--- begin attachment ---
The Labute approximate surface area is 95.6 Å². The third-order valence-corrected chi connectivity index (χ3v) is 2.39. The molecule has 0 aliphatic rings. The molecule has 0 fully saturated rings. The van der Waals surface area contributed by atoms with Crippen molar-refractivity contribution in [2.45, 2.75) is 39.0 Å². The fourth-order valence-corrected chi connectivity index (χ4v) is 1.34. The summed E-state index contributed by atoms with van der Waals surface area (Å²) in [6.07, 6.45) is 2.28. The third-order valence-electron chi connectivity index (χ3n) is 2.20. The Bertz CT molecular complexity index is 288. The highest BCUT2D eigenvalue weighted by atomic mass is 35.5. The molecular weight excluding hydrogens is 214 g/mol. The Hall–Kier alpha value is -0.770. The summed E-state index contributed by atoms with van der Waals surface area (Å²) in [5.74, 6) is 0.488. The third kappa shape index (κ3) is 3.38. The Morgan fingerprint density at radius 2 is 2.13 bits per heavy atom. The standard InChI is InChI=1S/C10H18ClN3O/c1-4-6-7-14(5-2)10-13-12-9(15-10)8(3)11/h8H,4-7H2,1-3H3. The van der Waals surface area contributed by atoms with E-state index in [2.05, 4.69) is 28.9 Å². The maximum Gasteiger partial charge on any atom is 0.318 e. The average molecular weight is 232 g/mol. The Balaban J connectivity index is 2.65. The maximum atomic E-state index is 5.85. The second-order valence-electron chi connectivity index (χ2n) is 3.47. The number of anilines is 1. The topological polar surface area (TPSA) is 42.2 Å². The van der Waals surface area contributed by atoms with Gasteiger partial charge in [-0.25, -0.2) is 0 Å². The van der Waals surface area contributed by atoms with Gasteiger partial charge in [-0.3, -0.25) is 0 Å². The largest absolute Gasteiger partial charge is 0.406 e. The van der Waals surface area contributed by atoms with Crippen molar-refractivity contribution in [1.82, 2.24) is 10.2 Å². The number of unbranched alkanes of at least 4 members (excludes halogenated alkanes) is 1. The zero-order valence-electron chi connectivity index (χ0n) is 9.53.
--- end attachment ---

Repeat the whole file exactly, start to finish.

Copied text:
The Labute approximate surface area is 95.6 Å². The third-order valence-corrected chi connectivity index (χ3v) is 2.39. The molecule has 0 aliphatic rings. The molecule has 0 fully saturated rings. The van der Waals surface area contributed by atoms with Crippen molar-refractivity contribution in [2.45, 2.75) is 39.0 Å². The fourth-order valence-corrected chi connectivity index (χ4v) is 1.34. The summed E-state index contributed by atoms with van der Waals surface area (Å²) in [6.07, 6.45) is 2.28. The third-order valence-electron chi connectivity index (χ3n) is 2.20. The Bertz CT molecular complexity index is 288. The highest BCUT2D eigenvalue weighted by atomic mass is 35.5. The molecular weight excluding hydrogens is 214 g/mol. The Hall–Kier alpha value is -0.770. The summed E-state index contributed by atoms with van der Waals surface area (Å²) in [5.74, 6) is 0.488. The third kappa shape index (κ3) is 3.38. The Morgan fingerprint density at radius 2 is 2.13 bits per heavy atom. The standard InChI is InChI=1S/C10H18ClN3O/c1-4-6-7-14(5-2)10-13-12-9(15-10)8(3)11/h8H,4-7H2,1-3H3. The van der Waals surface area contributed by atoms with E-state index in [2.05, 4.69) is 28.9 Å². The maximum Gasteiger partial charge on any atom is 0.318 e. The average molecular weight is 232 g/mol. The Balaban J connectivity index is 2.65. The maximum atomic E-state index is 5.85. The second-order valence-electron chi connectivity index (χ2n) is 3.47. The number of anilines is 1. The topological polar surface area (TPSA) is 42.2 Å². The van der Waals surface area contributed by atoms with Gasteiger partial charge in [-0.25, -0.2) is 0 Å². The van der Waals surface area contributed by atoms with Gasteiger partial charge in [-0.3, -0.25) is 0 Å². The largest absolute Gasteiger partial charge is 0.406 e. The van der Waals surface area contributed by atoms with Crippen molar-refractivity contribution in [1.82, 2.24) is 10.2 Å². The number of unbranched alkanes of at least 4 members (excludes halogenated alkanes) is 1. The zero-order valence-electron chi connectivity index (χ0n) is 9.53.